When to See a Doctor for Your Cough

Certain coughs can be serious. Michael Krasowitz/Photographer's Choice/Getty Images

We all cough from time to time. It's usually nothing to worry about and will go away on it's own. But how do you know when it's something more serious that needs treatment?

When to Call the Doctor

  1. When cough produces mucous that is yellow, green or tan and has lasted more than a week or is accompanied by a fever.
  2. When coughing up blood.
  3. When short of breath and wheezing.
  4. When you have heart problems. If you are coughing up pink, frothy mucous go to an Emergency Room immediately.
  5. When accompanied by night sweats or fevers at night.
  6. If your cough is constant or nearly constant and you make a "whoop" sound when you try to breathe - this is most concerning in young children under 1 year old. 
  7. Cough that lasts more than 3 weeks.
  8. Child with a cough and fever over 102F.
  9. Child with croup - if croupy cough and stridor subside with home treatments, call your child's doctor in the morning.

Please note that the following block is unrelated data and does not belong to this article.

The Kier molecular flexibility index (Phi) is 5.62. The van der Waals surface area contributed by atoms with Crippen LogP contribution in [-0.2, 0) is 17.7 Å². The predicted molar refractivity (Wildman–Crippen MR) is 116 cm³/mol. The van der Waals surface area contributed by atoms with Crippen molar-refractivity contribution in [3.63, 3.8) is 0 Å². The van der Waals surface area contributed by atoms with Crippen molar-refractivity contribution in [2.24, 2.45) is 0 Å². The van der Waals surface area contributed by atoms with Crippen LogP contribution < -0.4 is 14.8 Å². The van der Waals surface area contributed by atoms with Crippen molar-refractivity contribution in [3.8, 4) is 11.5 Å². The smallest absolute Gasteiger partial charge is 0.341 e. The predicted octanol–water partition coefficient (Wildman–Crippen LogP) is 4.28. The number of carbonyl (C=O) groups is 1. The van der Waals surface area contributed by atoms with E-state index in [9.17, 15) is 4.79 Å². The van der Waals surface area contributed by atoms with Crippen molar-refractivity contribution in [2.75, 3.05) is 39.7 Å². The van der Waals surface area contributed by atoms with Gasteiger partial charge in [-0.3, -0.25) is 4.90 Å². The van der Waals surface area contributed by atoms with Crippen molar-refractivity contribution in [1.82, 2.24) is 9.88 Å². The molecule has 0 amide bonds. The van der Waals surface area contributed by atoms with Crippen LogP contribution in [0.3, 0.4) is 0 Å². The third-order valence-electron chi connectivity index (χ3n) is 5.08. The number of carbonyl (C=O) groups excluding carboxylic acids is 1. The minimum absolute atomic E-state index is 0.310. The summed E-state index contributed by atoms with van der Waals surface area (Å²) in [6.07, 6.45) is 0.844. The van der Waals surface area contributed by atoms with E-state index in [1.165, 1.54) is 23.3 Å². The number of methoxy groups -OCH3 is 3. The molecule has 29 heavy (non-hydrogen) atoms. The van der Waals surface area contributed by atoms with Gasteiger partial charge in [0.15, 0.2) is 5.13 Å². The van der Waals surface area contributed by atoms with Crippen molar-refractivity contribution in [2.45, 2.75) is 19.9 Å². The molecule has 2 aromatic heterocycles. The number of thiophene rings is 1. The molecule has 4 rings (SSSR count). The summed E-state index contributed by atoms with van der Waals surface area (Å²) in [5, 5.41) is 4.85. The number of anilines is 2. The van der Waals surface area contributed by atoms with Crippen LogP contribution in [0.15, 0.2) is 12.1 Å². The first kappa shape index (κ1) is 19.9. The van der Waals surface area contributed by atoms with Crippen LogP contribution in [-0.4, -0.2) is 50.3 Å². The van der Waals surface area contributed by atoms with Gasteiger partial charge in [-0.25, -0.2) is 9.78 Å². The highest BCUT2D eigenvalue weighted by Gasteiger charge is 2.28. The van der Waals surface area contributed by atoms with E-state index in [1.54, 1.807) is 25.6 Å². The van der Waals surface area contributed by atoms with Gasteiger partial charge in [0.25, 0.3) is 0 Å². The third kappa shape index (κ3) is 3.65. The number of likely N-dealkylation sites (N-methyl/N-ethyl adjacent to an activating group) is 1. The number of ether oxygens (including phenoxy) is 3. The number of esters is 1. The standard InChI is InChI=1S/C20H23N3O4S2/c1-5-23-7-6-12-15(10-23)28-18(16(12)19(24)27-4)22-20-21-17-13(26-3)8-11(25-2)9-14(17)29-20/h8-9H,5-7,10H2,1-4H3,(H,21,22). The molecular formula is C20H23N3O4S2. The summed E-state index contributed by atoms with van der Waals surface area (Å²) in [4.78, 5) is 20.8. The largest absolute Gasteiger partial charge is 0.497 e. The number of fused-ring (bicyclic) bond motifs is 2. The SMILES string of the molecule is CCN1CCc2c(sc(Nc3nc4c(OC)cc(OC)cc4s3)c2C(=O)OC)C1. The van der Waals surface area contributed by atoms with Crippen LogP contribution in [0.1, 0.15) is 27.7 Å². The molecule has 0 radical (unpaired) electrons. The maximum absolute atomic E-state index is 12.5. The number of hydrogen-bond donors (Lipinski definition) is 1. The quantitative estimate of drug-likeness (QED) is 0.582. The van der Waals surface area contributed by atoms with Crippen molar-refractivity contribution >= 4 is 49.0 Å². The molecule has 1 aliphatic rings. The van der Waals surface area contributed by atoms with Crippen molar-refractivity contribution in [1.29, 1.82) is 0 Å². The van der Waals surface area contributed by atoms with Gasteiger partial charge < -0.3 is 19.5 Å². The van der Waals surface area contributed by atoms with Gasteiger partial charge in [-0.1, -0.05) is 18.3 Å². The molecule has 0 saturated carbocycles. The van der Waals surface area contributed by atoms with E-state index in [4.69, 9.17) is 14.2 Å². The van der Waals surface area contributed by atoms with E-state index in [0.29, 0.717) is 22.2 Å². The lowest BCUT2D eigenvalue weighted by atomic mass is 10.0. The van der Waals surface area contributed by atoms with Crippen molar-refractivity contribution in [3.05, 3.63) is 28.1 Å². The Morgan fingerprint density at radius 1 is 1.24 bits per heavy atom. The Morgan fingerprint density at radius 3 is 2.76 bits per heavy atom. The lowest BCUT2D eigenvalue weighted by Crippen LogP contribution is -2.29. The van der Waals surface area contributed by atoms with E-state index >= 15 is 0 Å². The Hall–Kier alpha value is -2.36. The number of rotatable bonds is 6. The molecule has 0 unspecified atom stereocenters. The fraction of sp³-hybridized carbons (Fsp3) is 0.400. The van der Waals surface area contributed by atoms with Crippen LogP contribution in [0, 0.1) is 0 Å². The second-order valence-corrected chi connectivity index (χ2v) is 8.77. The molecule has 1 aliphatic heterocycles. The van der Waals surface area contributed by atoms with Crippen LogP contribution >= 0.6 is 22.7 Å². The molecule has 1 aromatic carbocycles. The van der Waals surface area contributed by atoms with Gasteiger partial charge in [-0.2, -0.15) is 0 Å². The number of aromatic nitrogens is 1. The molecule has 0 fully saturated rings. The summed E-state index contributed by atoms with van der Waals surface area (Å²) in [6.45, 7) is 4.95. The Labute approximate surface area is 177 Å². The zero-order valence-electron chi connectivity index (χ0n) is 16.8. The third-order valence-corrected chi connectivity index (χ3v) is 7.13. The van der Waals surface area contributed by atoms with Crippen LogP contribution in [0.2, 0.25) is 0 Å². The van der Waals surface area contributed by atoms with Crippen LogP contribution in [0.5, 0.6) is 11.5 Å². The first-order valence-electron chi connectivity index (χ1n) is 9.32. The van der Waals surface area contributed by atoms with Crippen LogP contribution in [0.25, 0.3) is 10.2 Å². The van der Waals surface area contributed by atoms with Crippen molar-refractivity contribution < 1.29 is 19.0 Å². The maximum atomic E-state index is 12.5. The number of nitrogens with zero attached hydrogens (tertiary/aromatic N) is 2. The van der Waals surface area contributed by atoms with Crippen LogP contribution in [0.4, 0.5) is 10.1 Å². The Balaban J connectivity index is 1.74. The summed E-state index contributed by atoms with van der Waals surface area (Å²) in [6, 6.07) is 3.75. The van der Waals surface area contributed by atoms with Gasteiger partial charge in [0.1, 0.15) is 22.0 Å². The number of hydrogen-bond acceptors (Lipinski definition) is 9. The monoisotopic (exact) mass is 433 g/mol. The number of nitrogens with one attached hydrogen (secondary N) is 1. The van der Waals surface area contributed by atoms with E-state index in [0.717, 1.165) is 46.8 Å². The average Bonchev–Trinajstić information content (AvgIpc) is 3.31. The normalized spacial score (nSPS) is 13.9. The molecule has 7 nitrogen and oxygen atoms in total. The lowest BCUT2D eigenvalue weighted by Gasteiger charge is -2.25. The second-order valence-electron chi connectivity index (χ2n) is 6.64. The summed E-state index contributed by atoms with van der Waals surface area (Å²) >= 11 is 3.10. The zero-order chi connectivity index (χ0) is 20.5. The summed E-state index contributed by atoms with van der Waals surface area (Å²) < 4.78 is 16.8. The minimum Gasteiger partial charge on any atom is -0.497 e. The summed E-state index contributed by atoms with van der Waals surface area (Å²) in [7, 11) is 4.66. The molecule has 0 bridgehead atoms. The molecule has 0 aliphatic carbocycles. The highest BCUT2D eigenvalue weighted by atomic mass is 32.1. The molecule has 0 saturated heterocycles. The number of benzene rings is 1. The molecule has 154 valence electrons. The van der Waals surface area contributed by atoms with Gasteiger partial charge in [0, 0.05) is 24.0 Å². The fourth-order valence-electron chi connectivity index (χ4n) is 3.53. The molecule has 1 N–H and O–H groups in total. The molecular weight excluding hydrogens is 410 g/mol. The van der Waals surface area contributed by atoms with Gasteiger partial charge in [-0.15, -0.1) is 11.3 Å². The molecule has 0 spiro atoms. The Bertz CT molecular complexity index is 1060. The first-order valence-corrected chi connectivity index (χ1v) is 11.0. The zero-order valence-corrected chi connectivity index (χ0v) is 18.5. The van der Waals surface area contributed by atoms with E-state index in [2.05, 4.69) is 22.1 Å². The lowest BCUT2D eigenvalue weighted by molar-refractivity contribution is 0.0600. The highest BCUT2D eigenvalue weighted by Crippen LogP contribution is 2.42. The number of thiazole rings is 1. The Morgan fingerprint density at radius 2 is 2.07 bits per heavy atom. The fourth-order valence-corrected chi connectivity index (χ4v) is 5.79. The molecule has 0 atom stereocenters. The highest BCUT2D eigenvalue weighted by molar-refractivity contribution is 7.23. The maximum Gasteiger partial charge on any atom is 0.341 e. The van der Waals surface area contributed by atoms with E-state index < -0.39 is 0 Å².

10. Any infant that is coughing for more than a few hours should be seen by a doctor.

Coughs are annoying but often don't need treatment. However, because they can be caused by so many different types of illnesses, you should always contact your health care provider if your cough concerns you or it is different from coughs you have had in the past. 

What You Can Do

If you don't need to see a health care provider for your cough, there are things you can do to get relief. There are many over the counter cough remedies available, although how well they work is debatable. And suppressing a cough is generally not a good idea unless it's keeping you up at night. Coughing is your body's way of expelling germs and mucus from your airway and preventing that can lead to more serious illness. 

Make sure your drink plenty of fluids when you are coughing. This will help thin the mucus in your body so it drains more easily. It also keeps your throat moist so you won't be coughing due to dryness or irritation as much. 

Adults and kids over three can use cough drops, which also coat the throat and help with irritation. Children over 12 months old may benefit from eating a spoonful of honey when they are coughing. Studies have shown this is more effective at helping with cough than cough medications in children. Children under 12 months old should not be given honey due to the risk of botulism


View Article Sources
  • "Cough." Familydoctor.org 1996. American Academy of Family Physicians. 21 Apr 14.
  • "Coughing". KidsHealth Sep 2015. The Nemours Foundation. 25 Feb 16.